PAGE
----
PRACTICAL CHESS ENDGAME or BRIAN'S CHESS FOLLY. 24/1/99

Welcome to this active site. Each week I am going to present to you a endgame position for you to solve or to workout the best continuation. Computer analysis will also be considered. Some of these positions will come from actual historical games. Others will be composed endgame studies, but all the solutions will be relevant to the practical game.

The new position will occur each SUNDAY and I will always be pleased to receive POSITIVE feedback about the positions and the analysis and I will try to acknowledge these where relevant.

ALL RIGHTS RESERVED
Patrick Peschlow of Germany wins the Christmas Endgame Solving Tournament scoring grade A
(See later)


THIS WEEK

POSITION 74 

White to Play & WIN

 

FORSYTH NOTATION:8/8/7B/8/K7/3B3p/5kp1/6Rb: 


LAST WEEK, POSITION 73

Savielly Tartakower (1887-1956) was a fine player and a great chess writer. He enjoyed paradoxes and witty epigrams, many of which later became famous. He achieved reasonable chess results but had a weakness for experimenting with bizarre openings. Though he was born in Russia he lived most of his later life in Paris. He played for Poland in the 30's and was champion of that country in 1935 and 1937. It was when playing for Poland against France in the 1933 Olympiad at Folkestone that he reached the following position against the world champion, Alekhine.

  Alekhine v Tartakower

Back to Play & WIN

 

FORSYTH NOTATION:3r2k1/8/p2P2pp/2r2p2/1pR1pPn1/1P4P1/P5P1/1B1R2K1: 

Consider the situation of the minor pieces: the Bishop is shut in and has no real future whereas the Knight has freedom and will now destroy Whites position.

1... Ne3!!

Here begins one of the great Knight manoeuvres in the history of the game. Not 1...Rxc4? because of 2.bxc4 Kf7 3.c5 and it is Black who is under presssure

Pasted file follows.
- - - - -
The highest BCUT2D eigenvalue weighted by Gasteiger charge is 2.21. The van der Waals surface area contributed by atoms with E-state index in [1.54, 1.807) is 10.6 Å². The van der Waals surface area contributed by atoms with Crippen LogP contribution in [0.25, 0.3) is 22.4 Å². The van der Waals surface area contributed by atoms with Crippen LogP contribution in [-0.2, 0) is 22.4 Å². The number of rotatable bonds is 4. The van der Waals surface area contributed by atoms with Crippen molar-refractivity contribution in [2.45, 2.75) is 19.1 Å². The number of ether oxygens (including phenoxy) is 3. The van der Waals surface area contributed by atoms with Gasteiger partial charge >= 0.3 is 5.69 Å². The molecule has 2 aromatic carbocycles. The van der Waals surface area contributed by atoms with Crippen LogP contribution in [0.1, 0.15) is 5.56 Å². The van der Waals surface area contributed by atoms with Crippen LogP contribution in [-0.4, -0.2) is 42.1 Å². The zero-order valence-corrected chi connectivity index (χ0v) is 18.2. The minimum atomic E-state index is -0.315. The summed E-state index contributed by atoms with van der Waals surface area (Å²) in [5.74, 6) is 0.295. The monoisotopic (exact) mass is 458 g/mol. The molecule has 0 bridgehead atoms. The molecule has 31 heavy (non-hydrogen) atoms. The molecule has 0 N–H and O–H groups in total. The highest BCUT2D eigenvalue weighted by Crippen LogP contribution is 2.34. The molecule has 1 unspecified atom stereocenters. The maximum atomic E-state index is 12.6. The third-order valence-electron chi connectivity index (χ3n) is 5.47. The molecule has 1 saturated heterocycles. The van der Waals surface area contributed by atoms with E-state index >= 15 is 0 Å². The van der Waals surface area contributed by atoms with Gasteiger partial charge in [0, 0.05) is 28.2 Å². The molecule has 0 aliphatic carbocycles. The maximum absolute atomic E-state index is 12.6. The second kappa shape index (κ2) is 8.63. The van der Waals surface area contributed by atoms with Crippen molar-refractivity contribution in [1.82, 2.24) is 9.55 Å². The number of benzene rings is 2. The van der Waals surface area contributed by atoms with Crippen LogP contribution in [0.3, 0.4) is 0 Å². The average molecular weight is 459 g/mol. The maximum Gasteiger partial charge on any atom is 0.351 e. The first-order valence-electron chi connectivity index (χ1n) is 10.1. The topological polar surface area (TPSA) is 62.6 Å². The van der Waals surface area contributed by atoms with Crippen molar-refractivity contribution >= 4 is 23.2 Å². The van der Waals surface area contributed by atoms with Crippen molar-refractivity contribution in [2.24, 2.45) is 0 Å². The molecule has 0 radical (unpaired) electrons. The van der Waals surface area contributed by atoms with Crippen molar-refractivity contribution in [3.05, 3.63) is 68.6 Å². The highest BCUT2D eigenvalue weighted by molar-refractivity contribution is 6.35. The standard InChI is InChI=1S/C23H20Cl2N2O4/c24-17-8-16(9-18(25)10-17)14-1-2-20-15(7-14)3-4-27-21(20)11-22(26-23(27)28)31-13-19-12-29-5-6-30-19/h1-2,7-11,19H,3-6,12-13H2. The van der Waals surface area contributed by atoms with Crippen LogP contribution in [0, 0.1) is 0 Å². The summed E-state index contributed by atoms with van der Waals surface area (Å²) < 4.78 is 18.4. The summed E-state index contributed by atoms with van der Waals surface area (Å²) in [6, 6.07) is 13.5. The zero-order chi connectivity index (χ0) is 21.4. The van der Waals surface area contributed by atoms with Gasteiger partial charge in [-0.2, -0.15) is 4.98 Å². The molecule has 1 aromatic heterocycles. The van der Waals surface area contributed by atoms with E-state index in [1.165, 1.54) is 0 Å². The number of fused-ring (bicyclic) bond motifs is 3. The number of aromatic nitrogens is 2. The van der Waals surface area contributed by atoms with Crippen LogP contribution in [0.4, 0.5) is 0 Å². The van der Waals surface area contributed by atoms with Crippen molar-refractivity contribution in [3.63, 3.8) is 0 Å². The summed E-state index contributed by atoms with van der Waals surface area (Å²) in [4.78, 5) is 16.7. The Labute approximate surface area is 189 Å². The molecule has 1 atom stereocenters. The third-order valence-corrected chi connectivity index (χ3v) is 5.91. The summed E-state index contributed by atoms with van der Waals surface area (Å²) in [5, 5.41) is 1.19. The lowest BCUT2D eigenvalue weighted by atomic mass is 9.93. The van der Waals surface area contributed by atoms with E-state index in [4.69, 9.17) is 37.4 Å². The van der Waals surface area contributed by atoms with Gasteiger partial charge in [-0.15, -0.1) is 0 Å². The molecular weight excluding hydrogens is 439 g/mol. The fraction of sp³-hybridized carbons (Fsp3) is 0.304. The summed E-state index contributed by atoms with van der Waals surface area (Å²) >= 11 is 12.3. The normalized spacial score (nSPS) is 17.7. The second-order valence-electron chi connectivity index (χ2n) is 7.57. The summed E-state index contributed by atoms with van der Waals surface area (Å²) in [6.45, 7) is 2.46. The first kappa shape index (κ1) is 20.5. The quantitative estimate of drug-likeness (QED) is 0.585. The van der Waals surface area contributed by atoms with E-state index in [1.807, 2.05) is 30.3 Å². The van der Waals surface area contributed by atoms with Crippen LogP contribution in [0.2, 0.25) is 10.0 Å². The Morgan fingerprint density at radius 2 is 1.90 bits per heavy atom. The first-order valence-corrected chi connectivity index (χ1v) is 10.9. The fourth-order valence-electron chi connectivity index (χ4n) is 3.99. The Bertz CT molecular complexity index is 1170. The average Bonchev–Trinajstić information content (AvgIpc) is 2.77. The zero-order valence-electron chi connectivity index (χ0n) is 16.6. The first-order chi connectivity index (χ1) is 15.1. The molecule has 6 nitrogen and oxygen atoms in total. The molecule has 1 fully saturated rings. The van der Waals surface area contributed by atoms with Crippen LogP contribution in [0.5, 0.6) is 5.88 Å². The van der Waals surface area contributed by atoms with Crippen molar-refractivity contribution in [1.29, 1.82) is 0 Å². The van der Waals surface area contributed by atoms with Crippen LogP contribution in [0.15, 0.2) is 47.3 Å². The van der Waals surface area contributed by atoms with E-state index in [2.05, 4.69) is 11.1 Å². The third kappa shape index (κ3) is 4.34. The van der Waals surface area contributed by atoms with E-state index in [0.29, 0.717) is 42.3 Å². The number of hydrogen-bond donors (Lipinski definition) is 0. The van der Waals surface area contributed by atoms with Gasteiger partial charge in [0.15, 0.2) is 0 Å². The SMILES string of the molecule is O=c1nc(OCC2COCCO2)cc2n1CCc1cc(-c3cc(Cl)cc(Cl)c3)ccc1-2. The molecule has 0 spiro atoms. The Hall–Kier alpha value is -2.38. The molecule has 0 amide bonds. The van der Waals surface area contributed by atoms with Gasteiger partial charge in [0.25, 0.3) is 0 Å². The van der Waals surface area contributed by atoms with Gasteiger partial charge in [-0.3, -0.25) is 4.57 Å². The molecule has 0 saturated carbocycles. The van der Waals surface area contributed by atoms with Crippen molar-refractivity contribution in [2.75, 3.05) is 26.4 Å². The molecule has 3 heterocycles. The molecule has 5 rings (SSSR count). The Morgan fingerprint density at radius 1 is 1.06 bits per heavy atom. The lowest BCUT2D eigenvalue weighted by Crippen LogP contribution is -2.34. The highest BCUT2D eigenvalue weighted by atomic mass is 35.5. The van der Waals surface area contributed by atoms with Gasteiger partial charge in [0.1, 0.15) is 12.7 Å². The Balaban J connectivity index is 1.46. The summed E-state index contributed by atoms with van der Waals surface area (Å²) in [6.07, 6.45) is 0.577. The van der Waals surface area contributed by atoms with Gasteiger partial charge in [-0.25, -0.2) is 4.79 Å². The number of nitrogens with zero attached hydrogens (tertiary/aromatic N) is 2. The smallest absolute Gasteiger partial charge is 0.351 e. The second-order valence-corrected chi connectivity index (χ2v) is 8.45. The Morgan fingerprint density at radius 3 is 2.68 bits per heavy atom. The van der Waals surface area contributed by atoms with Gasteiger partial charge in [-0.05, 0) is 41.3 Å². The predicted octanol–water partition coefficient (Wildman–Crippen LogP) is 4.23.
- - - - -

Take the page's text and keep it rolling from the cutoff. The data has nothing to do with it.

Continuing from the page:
2.Rxc5 Nxd1

3.Rc6 Nc3

4.Bc2 Ne2+

5.Kf2 Nd4

White will now lose his precious d-pawn.

6.Rc5 Rxd6

The game was now adjourned. Word quickly spread around the beautiful Leas Cliffe Hotel, with its fine terraces overlooking the English Channel, that the world champion was in a losing position.

7.g4 ...

White has to exchange as many pawns as possible to incease his drawing chances.

7...Nxc2

This is the move that Tartakower says was more precise; to bring about a won Rook and pawn ending. In the game Black played 7...Kg7!? and now White sacrificed his Bishop in the hope of having drawing chances: 8.gxf5 gxf5 9.Bxe4!? fxe4 10.Ke3 Nc6 11.Kxe4 Kf6 and Alekhine played on for another 30 moves in a lost cause.

8.Rxc2 Kf7

9.gxf5 gxf5

10.g4 Kf6  

11.Rc4 a5 12.Rc5 fxg4 13.Rxa5 Rd3

The f-pawn will fall and with it the game.

  SPECIAL MILLENNIUM ENDGAME SOLVING COMPETITION PRIZE WORTH £100

Open to humans only. The winner will have to take part in 3 or more solving competitions before Feb 2000. The usual rules apply. The competitor's 3 highest scores only will count.The winner will be announced in FEBRUARY 2000. The prize will be £100 or equivalent. Feb 2000 exchange rates will apply. In the case of a tie the prize will be shared.

Patrick Peschlow of Germany wins the Christmas Endgame Solving Tournament scoring grade A and leads the race for the millennium prize. David Rowe of England is second with grade B+

 

 

Click here >> Solutions 

CONGRATULATIONS TO PATRICK AND DAVID

Next competition starts: 14th March


ARCHIVES

17/1/99

Position72

Rinck

10/1/99

Position 71

Em Lasker

3/1/99

Position 70

Rossolimo

27/12/98

Position 69

Foltys

20/12/98

Position 68

Przepiorka

13/12/98 

Position 67 

Kashdan 

5/12/98 

Position 66 

Reti 

29/11/98 

Position 65 

Fischer 

22/11/98 

Position 64 

Ratner 

15/11/98 

Position 63 

Capablanca 

8/11/98 

Position 62 

Zepler 

1/11/98 

Position 61 

Szabo  

26/10/98 

Position 60

Liburkin 

18/10/98

Position 59

Janowski

11/10/98

Position 58

Selesniev

Pre 11/10/98 Archives

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